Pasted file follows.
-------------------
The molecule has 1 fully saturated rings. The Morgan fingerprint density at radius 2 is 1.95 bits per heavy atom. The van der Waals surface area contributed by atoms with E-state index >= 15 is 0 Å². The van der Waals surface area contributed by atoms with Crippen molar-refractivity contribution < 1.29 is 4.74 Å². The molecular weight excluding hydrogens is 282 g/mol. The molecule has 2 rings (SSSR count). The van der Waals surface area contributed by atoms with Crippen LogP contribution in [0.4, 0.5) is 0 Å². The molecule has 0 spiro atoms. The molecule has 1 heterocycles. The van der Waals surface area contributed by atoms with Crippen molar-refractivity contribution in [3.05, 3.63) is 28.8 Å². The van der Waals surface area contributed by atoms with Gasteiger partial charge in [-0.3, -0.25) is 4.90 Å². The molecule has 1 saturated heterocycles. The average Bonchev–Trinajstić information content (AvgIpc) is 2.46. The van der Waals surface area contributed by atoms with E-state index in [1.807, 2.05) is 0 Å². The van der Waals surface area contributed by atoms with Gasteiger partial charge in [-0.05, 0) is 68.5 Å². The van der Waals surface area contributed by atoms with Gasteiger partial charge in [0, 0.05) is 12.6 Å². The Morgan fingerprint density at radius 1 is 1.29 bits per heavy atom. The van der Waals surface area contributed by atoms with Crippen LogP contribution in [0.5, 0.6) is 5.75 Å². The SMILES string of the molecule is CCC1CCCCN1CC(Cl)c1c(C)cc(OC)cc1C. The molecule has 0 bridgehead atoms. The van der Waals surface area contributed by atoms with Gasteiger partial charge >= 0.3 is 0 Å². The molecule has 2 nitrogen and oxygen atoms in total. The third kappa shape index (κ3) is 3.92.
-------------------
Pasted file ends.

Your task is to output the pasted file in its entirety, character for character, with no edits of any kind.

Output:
The molecule has 1 fully saturated rings. The Morgan fingerprint density at radius 2 is 1.95 bits per heavy atom. The van der Waals surface area contributed by atoms with E-state index >= 15 is 0 Å². The van der Waals surface area contributed by atoms with Crippen molar-refractivity contribution < 1.29 is 4.74 Å². The molecular weight excluding hydrogens is 282 g/mol. The molecule has 2 rings (SSSR count). The van der Waals surface area contributed by atoms with Crippen LogP contribution in [0.4, 0.5) is 0 Å². The molecule has 0 spiro atoms. The molecule has 1 heterocycles. The van der Waals surface area contributed by atoms with Crippen molar-refractivity contribution in [3.05, 3.63) is 28.8 Å². The van der Waals surface area contributed by atoms with Gasteiger partial charge in [-0.3, -0.25) is 4.90 Å². The molecule has 1 saturated heterocycles. The average Bonchev–Trinajstić information content (AvgIpc) is 2.46. The van der Waals surface area contributed by atoms with E-state index in [1.807, 2.05) is 0 Å². The van der Waals surface area contributed by atoms with Gasteiger partial charge in [-0.05, 0) is 68.5 Å². The van der Waals surface area contributed by atoms with Gasteiger partial charge in [0, 0.05) is 12.6 Å². The Morgan fingerprint density at radius 1 is 1.29 bits per heavy atom. The van der Waals surface area contributed by atoms with Crippen LogP contribution in [0.5, 0.6) is 5.75 Å². The SMILES string of the molecule is CCC1CCCCN1CC(Cl)c1c(C)cc(OC)cc1C. The molecule has 0 bridgehead atoms. The van der Waals surface area contributed by atoms with Gasteiger partial charge >= 0.3 is 0 Å². The molecule has 2 nitrogen and oxygen atoms in total. The third kappa shape index (κ3) is 3.92.